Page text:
We introduce two sets of control variables into our model. The first group of control variables is vector \(Z\) dating from the time of the big migration waves—1880, 1900 and 1910—and consists of factors which influenced a county’s attraction to immigrants at the time. The controls comprise mean income (as natural log), total population (as natural log), literacy rate, unemployment rate, female participation rate in the labour force, share of black population and the percentage of workers employed in agriculture. As these parameters are bound to have influenced the settlement decision of the individual migrants (see Jennissen 2003), we can assume they would also have exerted a strong impact on fractionalization and polarization at county level in the late nineteenth and early twentieth centuries. Furthermore, if certain population groups predominantly settled in wealthy regions and if this initial prosperity persisted over time, excluding the initial endowment factors of a county would lead to omitted variables and therefore biased estimates.

The second set of control variables in our model, vector \(X\), represents the t − k time dimension, which corresponds to 10 years prior to the period considered in the dependent variable. Again, we control for factors influencing the economic development of the county, such as population size (as natural log), educational attainment, female participation in the labour force, unemployment, the share of black population, infant mortality and the share of the labour force employed in agriculture. We shift \(X\) by 10 years in order to reduce the risk of reverse causality between diversity levels and income per capita.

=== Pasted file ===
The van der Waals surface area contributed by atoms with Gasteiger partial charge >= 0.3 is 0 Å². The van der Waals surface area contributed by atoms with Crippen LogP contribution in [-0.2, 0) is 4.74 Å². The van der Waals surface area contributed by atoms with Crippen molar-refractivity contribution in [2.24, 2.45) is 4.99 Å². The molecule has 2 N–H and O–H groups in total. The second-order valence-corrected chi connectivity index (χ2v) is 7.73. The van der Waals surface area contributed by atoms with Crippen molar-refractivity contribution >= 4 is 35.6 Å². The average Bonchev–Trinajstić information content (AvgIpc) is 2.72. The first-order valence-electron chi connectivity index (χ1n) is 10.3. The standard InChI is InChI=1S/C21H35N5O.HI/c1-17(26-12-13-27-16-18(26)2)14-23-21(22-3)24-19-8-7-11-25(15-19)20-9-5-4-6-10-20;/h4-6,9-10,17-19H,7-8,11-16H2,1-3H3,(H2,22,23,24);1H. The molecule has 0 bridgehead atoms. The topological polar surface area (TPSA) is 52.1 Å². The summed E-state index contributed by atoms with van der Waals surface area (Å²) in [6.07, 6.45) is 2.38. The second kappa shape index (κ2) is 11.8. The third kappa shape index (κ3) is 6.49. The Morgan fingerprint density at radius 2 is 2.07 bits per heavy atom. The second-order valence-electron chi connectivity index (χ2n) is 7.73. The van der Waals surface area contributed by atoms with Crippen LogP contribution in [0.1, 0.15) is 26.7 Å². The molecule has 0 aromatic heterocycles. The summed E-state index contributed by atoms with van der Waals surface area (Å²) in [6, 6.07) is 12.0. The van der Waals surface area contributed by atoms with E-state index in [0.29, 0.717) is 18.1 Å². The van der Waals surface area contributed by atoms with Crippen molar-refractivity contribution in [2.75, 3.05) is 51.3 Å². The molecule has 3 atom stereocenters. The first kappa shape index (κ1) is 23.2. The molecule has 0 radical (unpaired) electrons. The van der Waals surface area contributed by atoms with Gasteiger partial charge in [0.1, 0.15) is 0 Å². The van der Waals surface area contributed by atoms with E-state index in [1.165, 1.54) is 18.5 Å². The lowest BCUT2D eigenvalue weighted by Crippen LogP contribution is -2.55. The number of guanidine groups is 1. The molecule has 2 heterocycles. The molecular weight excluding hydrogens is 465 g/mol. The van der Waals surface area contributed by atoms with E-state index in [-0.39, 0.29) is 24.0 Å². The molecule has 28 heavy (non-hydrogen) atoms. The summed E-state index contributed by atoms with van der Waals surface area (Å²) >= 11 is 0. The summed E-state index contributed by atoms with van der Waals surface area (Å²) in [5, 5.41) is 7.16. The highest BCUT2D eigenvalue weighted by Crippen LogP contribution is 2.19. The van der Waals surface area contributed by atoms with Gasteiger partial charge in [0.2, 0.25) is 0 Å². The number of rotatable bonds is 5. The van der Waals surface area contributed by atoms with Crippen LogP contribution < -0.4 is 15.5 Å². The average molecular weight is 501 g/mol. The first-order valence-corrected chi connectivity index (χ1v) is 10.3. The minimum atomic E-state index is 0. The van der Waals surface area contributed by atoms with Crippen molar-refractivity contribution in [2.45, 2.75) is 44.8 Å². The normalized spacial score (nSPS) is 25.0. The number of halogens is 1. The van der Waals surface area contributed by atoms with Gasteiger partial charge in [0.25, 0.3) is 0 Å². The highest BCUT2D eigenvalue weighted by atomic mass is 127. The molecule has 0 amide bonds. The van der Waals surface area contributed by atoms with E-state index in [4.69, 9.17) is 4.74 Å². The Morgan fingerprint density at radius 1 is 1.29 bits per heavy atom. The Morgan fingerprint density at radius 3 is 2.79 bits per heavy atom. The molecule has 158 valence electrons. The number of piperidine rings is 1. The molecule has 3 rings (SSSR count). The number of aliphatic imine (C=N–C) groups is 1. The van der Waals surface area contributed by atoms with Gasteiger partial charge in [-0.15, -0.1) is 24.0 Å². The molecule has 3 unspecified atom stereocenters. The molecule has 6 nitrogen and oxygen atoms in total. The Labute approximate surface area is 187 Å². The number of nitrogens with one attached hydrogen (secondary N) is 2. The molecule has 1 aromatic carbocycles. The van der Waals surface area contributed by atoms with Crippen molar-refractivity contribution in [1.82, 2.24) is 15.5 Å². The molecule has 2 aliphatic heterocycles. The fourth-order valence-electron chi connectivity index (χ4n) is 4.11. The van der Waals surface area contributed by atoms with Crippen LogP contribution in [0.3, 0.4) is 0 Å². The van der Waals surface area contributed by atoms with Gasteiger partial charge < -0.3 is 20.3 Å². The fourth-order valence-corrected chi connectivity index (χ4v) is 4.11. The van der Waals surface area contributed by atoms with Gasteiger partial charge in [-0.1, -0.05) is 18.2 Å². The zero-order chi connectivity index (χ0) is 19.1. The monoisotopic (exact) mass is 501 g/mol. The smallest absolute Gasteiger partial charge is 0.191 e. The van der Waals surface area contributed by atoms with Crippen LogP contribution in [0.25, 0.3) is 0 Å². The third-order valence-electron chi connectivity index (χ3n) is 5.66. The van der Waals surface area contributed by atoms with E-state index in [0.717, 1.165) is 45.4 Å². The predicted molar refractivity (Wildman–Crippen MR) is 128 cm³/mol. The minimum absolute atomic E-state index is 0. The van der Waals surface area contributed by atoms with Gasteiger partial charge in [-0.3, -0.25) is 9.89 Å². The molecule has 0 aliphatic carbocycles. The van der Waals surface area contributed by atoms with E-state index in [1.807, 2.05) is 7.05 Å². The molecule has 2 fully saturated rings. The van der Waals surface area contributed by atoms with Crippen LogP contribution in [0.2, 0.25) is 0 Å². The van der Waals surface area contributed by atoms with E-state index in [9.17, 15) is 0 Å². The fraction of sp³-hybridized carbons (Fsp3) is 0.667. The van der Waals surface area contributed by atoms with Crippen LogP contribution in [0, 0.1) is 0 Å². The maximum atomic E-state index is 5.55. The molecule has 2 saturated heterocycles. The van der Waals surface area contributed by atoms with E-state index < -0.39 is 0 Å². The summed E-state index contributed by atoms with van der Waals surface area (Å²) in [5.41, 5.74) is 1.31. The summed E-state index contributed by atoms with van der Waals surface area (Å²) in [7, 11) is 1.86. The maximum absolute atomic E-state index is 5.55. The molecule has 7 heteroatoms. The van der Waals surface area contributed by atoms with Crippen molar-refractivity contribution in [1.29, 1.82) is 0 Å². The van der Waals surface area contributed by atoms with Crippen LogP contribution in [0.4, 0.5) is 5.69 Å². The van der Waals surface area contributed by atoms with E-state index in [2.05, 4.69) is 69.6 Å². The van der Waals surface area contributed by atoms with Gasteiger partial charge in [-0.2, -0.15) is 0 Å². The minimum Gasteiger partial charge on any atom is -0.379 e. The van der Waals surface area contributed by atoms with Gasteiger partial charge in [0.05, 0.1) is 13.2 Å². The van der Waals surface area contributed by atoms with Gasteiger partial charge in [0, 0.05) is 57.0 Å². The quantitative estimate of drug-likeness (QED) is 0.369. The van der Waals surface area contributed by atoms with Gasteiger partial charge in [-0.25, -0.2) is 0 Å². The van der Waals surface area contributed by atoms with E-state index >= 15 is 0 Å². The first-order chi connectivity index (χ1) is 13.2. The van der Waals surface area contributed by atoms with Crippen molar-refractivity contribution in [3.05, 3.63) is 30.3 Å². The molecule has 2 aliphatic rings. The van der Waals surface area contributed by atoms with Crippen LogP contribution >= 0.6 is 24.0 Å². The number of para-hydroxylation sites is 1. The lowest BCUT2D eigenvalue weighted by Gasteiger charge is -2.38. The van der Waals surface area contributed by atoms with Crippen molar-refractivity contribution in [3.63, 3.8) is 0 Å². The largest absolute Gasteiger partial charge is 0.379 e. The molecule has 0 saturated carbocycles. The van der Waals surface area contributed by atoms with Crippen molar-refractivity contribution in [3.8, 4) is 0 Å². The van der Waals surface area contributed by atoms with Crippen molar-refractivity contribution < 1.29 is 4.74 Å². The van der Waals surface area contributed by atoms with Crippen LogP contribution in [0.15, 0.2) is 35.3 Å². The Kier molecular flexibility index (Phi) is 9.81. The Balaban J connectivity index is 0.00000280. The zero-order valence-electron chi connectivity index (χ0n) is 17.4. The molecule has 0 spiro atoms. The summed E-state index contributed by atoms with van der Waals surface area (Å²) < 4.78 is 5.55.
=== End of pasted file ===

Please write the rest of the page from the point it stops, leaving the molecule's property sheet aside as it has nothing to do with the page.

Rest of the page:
4.5 The Data

For the construction of the dependent variable, we employ income per capita data extracted from the US Bureau of Economic Analysis (BEA) database and the Current Population Survey tables (CPS) of the US Bureau of Labor Statistics (BLS), measured in US dollars. As income per capita was only available for the years 1950 onwards, we resorted to a proxy for the years 1900–1940 and used either the salary income (1940) or calculated an aggregated mean income at county level constructed using the median total income per occupation in 1950 dollars (1900–1930). The necessary input data for these proxies were extracted from the Integrated Public Use Microdata Series USA database (IPUMS) Version 6.0 (Ruggles et al. 2015). This database provides US microdata covering the censuses and American Community Surveys between 1790 and 2010.11 We use the natural log of income as dependent variable.